Your answers will help you decide whether repaying your debts as soon as possible will save you money, or if saving to clear them is more cost effective. The answer may be different for everyone, so try not to be swayed by advice from those who don't know your situation.

Prioritising and calculating debts

If you're planning to save to repay your debts, it helps to know exactly what you need to repay and which debts are most pressing, so it's a good idea to prioritise and calculate your debts, and try to pay off the debts that are accruing the highest rates of interest first.

Creating a budget

Next, get yourself organised by creating a budget. You may feel like you already know what you need to spend and save but writing your budget down will likely make things clearer and helps you to manage your finances more effectively.

To create a budget that will help you save to repay your debts:

  • Work out your total monthly income and consider practical ways to increase it.
  • Note down all your monthly outgoings and consider ways to reduce it.
  • Set an amount you can realistically save each month.

Your monthly outgoings need to include all of your minimum debt repayments. While you're saving to clear your debts in full you still need to keep up monthly repayments so getting this down will help you keep track.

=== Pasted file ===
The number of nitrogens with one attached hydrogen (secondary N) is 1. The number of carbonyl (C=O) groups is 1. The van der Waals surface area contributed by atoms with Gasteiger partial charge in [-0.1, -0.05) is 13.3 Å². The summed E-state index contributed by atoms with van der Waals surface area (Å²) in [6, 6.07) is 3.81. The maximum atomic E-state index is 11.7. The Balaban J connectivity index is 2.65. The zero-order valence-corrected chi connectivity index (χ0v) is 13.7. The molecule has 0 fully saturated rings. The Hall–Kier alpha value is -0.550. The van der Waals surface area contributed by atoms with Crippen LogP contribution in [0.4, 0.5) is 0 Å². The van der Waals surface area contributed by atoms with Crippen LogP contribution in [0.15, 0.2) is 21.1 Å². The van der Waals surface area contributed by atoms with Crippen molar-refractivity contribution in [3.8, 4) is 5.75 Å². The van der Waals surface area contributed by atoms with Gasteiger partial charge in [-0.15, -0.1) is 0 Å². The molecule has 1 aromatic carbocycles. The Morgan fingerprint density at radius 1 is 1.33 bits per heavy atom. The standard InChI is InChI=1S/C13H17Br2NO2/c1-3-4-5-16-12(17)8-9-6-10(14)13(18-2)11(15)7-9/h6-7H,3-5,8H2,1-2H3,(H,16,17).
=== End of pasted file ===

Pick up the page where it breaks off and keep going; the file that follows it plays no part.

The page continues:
Working out what you can save

Working out what you can save is an important part of creating your budget.

As well as looking at the non-essentials you could cut back on to save the pennies (such as coffee or eating out) it's important to budget for unexpected expenses. If you save too much and are putting your savings somewhere you can't immediately access them, you may find yourself short at the end of the month.

If you don't save enough, it could take an extra-long time before you're able to make any headway on paying off your debts.

Getting the balance right

Saving to repay debts is not always so simple. As well as the financial implications, it's important to consider how it will affect your lifestyle and wellbeing.

Are you still able to enjoy evenings out with friends? Have you budgeted enough for fitness activities? Have you budgeted enough for unexpected costs that you or your family may incur, such as vehicle repairs or vet's bills?

It's important to be realistic and get the balance right, and make sure the budget you set has enough flexibility to allow you to still live well whilst working towards a debt-free future. What this means for every person or family is a different.

Top tipConsider what living well means for you and think about including a wellbeing fund as part of your budget. For example, you could put £5 aside each week to treat yourself to a coffee which allows you to enjoy an occasional impulse purchase without making it a regular habit.

Failure to make payments on time or to stay within your credit limit means that you will pay additional charges and may make obtaining credit in the future more expensive and difficult.

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Failure to make payments on time or to stay within your credit limit means that you will pay additional charges and may make obtaining credit in the future more expensive and difficult.